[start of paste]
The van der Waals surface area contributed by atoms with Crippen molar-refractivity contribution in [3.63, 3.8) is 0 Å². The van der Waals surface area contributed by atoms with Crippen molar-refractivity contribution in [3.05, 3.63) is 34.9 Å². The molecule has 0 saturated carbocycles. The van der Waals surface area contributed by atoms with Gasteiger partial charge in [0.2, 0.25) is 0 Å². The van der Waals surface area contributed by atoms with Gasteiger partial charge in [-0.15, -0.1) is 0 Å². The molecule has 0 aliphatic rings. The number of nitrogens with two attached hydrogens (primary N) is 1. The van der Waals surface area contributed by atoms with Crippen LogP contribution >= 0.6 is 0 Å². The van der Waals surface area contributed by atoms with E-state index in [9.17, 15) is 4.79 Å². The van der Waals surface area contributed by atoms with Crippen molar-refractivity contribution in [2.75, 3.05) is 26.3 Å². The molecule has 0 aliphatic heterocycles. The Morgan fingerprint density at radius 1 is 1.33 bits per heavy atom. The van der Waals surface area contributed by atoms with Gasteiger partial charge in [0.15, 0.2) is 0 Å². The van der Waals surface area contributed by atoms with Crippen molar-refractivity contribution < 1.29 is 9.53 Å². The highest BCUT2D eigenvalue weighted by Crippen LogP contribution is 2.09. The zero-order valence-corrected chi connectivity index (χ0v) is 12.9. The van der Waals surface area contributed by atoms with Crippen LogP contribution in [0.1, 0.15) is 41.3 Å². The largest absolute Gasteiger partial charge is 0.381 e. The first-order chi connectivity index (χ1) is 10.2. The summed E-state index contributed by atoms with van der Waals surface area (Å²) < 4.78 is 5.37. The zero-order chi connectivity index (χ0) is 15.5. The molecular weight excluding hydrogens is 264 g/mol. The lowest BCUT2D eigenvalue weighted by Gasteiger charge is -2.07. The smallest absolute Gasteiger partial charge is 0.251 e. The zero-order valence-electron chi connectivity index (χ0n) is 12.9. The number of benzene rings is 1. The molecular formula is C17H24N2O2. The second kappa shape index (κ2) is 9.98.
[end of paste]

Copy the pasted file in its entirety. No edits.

The van der Waals surface area contributed by atoms with Crippen molar-refractivity contribution in [3.63, 3.8) is 0 Å². The van der Waals surface area contributed by atoms with Crippen molar-refractivity contribution in [3.05, 3.63) is 34.9 Å². The molecule has 0 saturated carbocycles. The van der Waals surface area contributed by atoms with Gasteiger partial charge in [0.2, 0.25) is 0 Å². The van der Waals surface area contributed by atoms with Gasteiger partial charge in [-0.15, -0.1) is 0 Å². The molecule has 0 aliphatic rings. The number of nitrogens with two attached hydrogens (primary N) is 1. The van der Waals surface area contributed by atoms with Crippen LogP contribution >= 0.6 is 0 Å². The van der Waals surface area contributed by atoms with E-state index in [9.17, 15) is 4.79 Å². The van der Waals surface area contributed by atoms with Crippen molar-refractivity contribution in [2.75, 3.05) is 26.3 Å². The molecule has 0 aliphatic heterocycles. The Morgan fingerprint density at radius 1 is 1.33 bits per heavy atom. The van der Waals surface area contributed by atoms with Gasteiger partial charge in [0.15, 0.2) is 0 Å². The van der Waals surface area contributed by atoms with Crippen molar-refractivity contribution < 1.29 is 9.53 Å². The highest BCUT2D eigenvalue weighted by Crippen LogP contribution is 2.09. The zero-order valence-corrected chi connectivity index (χ0v) is 12.9. The van der Waals surface area contributed by atoms with Crippen LogP contribution in [0.1, 0.15) is 41.3 Å². The largest absolute Gasteiger partial charge is 0.381 e. The first-order chi connectivity index (χ1) is 10.2. The summed E-state index contributed by atoms with van der Waals surface area (Å²) < 4.78 is 5.37. The zero-order chi connectivity index (χ0) is 15.5. The molecular weight excluding hydrogens is 264 g/mol. The lowest BCUT2D eigenvalue weighted by Gasteiger charge is -2.07. The smallest absolute Gasteiger partial charge is 0.251 e. The zero-order valence-electron chi connectivity index (χ0n) is 12.9. The number of benzene rings is 1. The molecular formula is C17H24N2O2. The second kappa shape index (κ2) is 9.98.